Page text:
By Stewart Smith on 2016-07-13 - Stewart was the former motoring editor of the Coventry Telegraph and is now a freelance contributor to Eurekar. He is based in Scotland and specialises in First Drive reviews.
smarter car systems
JAGUAR Land Rover plans to create a fleet of more than 100 research vehicles over the next four years to develop and test a wide range of Connected and Autonomous Vehicle technologies.
The first of these research cars will be driven on a new 41-mile test route on motorways and urban roads around Coventry and Solihull later this year.
Initial tests will involve vehicle-to-vehicle and vehicle-to-infrastructure communications technologies that will allow cars to talk to each other and roadside signs, overhead gantries and traffic lights.
Ultimately, data sharing between vehicles would allow future connected cars to co-operate and work together to assist the driver and make lane changing and crossing junctions easier and safer.
Tony Harper, head of research, Jaguar Land Rover, said: "Our connected and automated technology could help improve traffic flow, cut congestion and reduce the potential for accidents.
"We will also improve the driving experience, with drivers able to choose how much support and assistance they need. In traffic, for example, the driver could choose autonomy assist during tedious or stressful parts of the journey.
"Because the intelligent car will always be alert and is never distracted, it could guide you through road works and prevent accidents.
"If you are a keen driver, imagine being able to receive a warning that there's a hazard out of sight or around a blind bend. Whether it's a badly parked car or an ambulance heading your way, you could slow down, pass the hazard without fuss and continue on your journey."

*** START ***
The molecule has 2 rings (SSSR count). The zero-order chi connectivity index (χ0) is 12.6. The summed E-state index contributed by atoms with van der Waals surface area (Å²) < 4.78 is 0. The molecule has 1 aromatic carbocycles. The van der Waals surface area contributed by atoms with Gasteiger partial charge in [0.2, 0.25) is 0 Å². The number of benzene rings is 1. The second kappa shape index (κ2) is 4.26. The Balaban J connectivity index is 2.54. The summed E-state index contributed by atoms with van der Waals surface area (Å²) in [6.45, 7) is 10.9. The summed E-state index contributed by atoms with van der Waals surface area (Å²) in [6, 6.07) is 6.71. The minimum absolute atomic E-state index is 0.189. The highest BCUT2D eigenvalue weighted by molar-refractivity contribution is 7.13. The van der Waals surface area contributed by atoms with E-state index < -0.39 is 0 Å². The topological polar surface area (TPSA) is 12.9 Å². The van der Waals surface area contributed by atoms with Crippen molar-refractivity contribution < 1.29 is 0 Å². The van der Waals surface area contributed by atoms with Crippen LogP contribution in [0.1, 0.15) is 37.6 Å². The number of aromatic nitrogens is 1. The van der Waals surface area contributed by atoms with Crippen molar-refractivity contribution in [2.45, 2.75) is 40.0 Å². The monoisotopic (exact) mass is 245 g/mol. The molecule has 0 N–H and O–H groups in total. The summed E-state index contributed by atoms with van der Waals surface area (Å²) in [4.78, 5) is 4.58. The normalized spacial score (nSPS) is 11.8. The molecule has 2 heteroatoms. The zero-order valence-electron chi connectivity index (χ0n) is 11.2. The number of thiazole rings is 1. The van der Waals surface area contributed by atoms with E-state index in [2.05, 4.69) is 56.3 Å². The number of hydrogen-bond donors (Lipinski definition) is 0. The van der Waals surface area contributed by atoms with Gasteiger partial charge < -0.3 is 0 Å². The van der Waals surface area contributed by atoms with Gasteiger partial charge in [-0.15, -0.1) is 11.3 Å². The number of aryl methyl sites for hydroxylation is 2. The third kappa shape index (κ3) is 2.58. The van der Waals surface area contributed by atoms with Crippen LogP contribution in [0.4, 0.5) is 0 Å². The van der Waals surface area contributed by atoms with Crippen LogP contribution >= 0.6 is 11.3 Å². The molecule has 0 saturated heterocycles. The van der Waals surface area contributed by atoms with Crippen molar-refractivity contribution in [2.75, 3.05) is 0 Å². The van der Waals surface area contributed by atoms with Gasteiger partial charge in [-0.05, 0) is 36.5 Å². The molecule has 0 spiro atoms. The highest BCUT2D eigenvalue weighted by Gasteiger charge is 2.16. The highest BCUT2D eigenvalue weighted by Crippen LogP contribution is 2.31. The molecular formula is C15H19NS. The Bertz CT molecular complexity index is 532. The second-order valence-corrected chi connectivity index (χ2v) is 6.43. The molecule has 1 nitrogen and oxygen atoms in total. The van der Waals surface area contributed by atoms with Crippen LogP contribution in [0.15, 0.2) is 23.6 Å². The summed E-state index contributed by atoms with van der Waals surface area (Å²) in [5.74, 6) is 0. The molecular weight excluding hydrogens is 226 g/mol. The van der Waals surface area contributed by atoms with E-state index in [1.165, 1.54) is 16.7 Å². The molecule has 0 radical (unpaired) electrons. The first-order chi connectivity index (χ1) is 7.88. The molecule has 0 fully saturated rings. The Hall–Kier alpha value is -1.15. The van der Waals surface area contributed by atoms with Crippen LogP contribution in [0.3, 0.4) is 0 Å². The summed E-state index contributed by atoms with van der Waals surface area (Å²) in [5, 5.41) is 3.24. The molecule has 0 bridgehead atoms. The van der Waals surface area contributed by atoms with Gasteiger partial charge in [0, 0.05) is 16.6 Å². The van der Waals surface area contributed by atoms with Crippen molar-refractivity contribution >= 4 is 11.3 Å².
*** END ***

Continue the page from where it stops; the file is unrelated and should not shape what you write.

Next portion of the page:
A part of the system is called Roadwork Assist and uses a forward-facing stereo camera to generate a 3D view of the road ahead and together with image processing software, it can recognise cones and barriers.
The system will sense when the vehicle is approaching the start of the roadworks, identify an ideal path through complicated construction sites and contraflows, and inform the driver that the road is narrowing ahead.
Another part of the safety system, Safe Pullaway, uses a stereo camera to monitor the area immediately in front of the vehicle.
If objects such as vehicles or walls are detected, and the system receives signals from throttle pedal activation or from gear selection that could lead to a collision, the vehicle brakes are automatically applied and the driver receives an audible warning.
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